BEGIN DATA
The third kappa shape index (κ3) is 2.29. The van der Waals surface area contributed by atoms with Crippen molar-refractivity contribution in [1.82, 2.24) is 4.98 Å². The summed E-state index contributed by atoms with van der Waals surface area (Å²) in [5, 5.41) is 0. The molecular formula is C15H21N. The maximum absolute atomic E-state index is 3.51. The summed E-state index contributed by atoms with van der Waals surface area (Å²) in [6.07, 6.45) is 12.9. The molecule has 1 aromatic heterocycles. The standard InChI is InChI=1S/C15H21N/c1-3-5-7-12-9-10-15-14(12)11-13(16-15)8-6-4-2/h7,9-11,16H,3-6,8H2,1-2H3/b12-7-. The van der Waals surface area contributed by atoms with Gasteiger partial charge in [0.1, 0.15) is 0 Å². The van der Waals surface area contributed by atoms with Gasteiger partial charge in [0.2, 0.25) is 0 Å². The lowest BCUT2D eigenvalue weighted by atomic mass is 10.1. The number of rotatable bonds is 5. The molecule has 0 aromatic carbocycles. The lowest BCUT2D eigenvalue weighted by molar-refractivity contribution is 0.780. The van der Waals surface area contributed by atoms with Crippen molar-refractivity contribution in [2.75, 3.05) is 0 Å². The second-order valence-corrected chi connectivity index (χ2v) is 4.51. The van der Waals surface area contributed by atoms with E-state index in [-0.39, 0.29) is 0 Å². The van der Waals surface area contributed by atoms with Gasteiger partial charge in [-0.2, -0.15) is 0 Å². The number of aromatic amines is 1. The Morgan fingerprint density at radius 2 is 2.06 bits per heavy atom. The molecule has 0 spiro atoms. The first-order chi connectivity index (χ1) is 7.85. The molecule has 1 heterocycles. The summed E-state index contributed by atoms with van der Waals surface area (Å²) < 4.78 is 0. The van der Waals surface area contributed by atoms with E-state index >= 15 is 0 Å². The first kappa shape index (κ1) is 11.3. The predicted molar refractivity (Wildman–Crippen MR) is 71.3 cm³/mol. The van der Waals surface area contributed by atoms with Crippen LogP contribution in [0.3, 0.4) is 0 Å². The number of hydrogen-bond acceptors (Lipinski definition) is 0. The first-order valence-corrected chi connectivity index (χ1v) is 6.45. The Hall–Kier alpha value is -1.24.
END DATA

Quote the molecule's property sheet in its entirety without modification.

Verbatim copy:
The third kappa shape index (κ3) is 2.29. The van der Waals surface area contributed by atoms with Crippen molar-refractivity contribution in [1.82, 2.24) is 4.98 Å². The summed E-state index contributed by atoms with van der Waals surface area (Å²) in [5, 5.41) is 0. The molecular formula is C15H21N. The maximum absolute atomic E-state index is 3.51. The summed E-state index contributed by atoms with van der Waals surface area (Å²) in [6.07, 6.45) is 12.9. The molecule has 1 aromatic heterocycles. The standard InChI is InChI=1S/C15H21N/c1-3-5-7-12-9-10-15-14(12)11-13(16-15)8-6-4-2/h7,9-11,16H,3-6,8H2,1-2H3/b12-7-. The van der Waals surface area contributed by atoms with Gasteiger partial charge in [0.1, 0.15) is 0 Å². The van der Waals surface area contributed by atoms with Gasteiger partial charge in [0.2, 0.25) is 0 Å². The lowest BCUT2D eigenvalue weighted by atomic mass is 10.1. The number of rotatable bonds is 5. The molecule has 0 aromatic carbocycles. The lowest BCUT2D eigenvalue weighted by molar-refractivity contribution is 0.780. The van der Waals surface area contributed by atoms with Crippen molar-refractivity contribution in [2.75, 3.05) is 0 Å². The second-order valence-corrected chi connectivity index (χ2v) is 4.51. The van der Waals surface area contributed by atoms with E-state index in [-0.39, 0.29) is 0 Å². The van der Waals surface area contributed by atoms with Gasteiger partial charge in [-0.2, -0.15) is 0 Å². The number of aromatic amines is 1. The Morgan fingerprint density at radius 2 is 2.06 bits per heavy atom. The molecule has 0 spiro atoms. The first-order chi connectivity index (χ1) is 7.85. The molecule has 1 heterocycles. The summed E-state index contributed by atoms with van der Waals surface area (Å²) < 4.78 is 0. The van der Waals surface area contributed by atoms with E-state index >= 15 is 0 Å². The first kappa shape index (κ1) is 11.3. The predicted molar refractivity (Wildman–Crippen MR) is 71.3 cm³/mol. The van der Waals surface area contributed by atoms with Crippen LogP contribution in [0.3, 0.4) is 0 Å². The number of hydrogen-bond acceptors (Lipinski definition) is 0. The first-order valence-corrected chi connectivity index (χ1v) is 6.45. The Hall–Kier alpha value is -1.24.